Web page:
Search this site powered by FreeFind

Quick Link

for your convenience!

Human Rights, Youth Voices etc.

click here


For Information Concerning the Crisis in Darfur

click here


Northern Uganda Crisis

click here


 Whistleblowers Need Protection



October 28, 2010

The Royal Bank of Canada (RBC) has joined the gold bull ranks. According to Myles Zyblock, the Chief Institutional Strategist at RBC Capital Markets, it could go as high as US$3,800 (i.e. almost triple) within three years although “The real fireworks might still be several quarters away.” - the real question that nobody addresses is what the price of gold might be, three years hence, in the currencies of the other 95% of the world’s population, in other words, what part of the increase in the US dollar price will be ‘real’ & what part merely a function of a cratering US dollar – as a contrarian this unanimity makes me nervous; on the other hand, this may just be the exception to the rule, i.e. this time ‘it is different”.   

A US ex-IMF staff member with homes in both the US & France recently noted France is in trouble & just cannot go on spending money the way it has been; so he is considering selling his house there. But, he said, the US is not that different; it actually has more debt than France & the average Frenchman doesn’t carry nowhere near much debt as the average American. And while many French at least know there is a problem, even if they don’t understand it well enough to do anything serious or smart about it, the average American doesn’t even know there is a problem, or is in denial - which is worse. He says Sarkozy is at least starting to try & bring government spending in line with revenues, while in America that conversation hasn’t really begun yet, and wonders “Maybe I should sell all my assets in the US too” (as George Soros’ original partner in the Quantum Fund, Jim Rogers, did several years ago, before moving, lock, stock & barrel, to Singapore.  

A recent Gallup poll on Americans’ views on five major achievements of Obama during his first two years in office found that only one, financial reform, was endorsed by a majority; the other four, incl. health care and the bank- & automaker bailouts, were given a firm ‘thumbs-down’. 

The latest issue of the Economist made the following judgment calls on Obama’s first two years in office. He was handed a “poisoned legacy”. As a Presidential candidate he had a “silver tongue, while in office he had developed “a tin ear”. And, while as a candidate he had promised hope & change, as President “he had delivered neither … although not entirely through a fault of his own” (although he certainly must take a goodly share of the blame).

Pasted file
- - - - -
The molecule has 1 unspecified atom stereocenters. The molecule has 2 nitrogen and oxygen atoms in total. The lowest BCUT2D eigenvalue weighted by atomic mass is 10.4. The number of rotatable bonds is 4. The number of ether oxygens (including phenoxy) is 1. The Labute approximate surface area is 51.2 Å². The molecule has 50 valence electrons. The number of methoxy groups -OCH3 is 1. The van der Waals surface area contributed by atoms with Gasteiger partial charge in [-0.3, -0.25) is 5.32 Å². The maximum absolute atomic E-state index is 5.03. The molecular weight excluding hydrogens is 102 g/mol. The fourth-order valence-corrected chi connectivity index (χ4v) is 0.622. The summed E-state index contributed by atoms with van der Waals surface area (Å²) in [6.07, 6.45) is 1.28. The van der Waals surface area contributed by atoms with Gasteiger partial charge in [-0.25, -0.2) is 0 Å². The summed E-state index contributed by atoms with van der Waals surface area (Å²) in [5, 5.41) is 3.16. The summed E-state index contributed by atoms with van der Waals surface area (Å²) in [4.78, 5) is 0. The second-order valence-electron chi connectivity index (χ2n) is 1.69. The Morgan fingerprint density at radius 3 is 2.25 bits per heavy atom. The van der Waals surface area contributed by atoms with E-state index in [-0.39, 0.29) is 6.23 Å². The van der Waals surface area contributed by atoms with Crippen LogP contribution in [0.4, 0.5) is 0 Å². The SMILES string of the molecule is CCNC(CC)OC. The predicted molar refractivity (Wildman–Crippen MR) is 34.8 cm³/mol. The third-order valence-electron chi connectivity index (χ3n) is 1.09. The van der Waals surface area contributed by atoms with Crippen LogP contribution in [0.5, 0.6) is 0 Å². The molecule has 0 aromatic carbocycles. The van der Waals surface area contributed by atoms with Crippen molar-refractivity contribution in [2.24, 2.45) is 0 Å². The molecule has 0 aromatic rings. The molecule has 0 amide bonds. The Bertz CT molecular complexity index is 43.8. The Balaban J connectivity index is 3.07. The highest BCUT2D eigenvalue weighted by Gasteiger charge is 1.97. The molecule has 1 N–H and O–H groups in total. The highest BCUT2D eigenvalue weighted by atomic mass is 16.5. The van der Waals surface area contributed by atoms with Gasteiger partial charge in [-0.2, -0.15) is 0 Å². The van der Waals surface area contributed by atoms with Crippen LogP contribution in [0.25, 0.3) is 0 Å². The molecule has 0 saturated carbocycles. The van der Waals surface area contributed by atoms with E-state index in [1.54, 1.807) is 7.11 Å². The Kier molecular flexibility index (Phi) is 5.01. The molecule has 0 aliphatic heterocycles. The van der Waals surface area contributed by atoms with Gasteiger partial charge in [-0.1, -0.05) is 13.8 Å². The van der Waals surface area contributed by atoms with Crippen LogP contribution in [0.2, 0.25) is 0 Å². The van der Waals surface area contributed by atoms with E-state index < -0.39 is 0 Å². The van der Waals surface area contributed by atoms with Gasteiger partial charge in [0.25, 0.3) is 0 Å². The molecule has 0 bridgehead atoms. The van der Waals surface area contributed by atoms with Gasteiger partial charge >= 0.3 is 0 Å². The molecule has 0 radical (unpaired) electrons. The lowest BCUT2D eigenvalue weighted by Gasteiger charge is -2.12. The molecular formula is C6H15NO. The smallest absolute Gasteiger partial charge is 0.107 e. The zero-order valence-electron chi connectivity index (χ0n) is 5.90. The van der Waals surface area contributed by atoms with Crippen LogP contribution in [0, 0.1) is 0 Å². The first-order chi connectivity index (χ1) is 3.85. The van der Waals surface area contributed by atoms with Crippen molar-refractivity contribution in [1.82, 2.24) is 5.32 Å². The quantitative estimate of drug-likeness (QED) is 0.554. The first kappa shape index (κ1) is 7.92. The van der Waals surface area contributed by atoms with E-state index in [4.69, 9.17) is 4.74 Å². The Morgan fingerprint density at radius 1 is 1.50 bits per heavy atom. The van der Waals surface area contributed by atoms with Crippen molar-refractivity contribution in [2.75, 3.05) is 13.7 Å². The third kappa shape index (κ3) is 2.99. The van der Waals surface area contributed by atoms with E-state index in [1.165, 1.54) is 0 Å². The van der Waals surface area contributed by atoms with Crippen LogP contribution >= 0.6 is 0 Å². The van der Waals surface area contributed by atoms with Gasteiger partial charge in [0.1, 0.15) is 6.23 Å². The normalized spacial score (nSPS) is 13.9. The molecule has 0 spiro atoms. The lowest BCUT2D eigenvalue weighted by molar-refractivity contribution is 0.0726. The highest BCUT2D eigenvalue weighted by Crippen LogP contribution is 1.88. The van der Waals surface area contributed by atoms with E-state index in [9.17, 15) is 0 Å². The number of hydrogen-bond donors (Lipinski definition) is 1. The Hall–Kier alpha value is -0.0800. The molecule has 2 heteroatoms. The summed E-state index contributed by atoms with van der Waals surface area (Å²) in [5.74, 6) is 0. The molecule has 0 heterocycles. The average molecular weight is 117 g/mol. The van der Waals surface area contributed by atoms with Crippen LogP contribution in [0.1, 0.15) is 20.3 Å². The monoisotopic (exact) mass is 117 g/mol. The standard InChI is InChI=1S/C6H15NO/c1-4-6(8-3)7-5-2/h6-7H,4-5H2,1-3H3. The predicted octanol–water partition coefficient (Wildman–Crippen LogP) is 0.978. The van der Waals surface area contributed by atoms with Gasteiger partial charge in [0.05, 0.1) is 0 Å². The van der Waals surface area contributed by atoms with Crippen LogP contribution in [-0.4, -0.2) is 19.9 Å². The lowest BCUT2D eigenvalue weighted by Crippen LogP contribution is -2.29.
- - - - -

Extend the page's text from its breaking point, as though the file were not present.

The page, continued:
No. 382 - October 28th, 2010 

THE BLAME-CHINA GAME (Time, Zachary Karabell) 

    · At Washington’s insistence the IMF Annual Meeting became the latest battleground pitting the US against China. US Treasury Secretary Timothy Geithner urged it to pressure China to adopt a “more flexible, more market-oriented exchange rate management” (i.e. ‘you’re rigging your currency; so cut it out, or else! - what else?). Our conventional wisdom is that China’s policies have caused our trade deficit & the loss of American manufacturing jobs, and have enabled China to amass huge foreign currency reserves. We’re irked the Chinese save so much in the belief this worsens the global imbalances & endangers our recovery from the financial turmoil that shook the world. And we think the solution is for China’s currency to appreciate quickly by 20% to 40%.  

    · The idea we aren’t responsible for our problems is a black-is-white, up-is-down view. American consumers demanded cheaper stuff, so companies responded by going to low-cost labour markets, Japan in the 70's, Mexico in the 90's & China since 2000. But we ignore this & blame China, not ourselves, for this. Our zero-sum attitude toward China is a relic from an era when nations defined economics while we now live in a global economy, and blaming it for our domestic problems reflects a dangerous refusal to accept the world as it is. Retaliating against China won’t bring back manufacturing jobs to the US, revive construction, retool the US labour force, rebuild rotting bridges or create a next generation energy grid.

    While we can’t force China to bend we can cause serious disruptions to the global economy & risk plunging the world into chaos. Or, like the great nation we say we are, we can tend to our problems at home rather than look abroad for dragons to slay.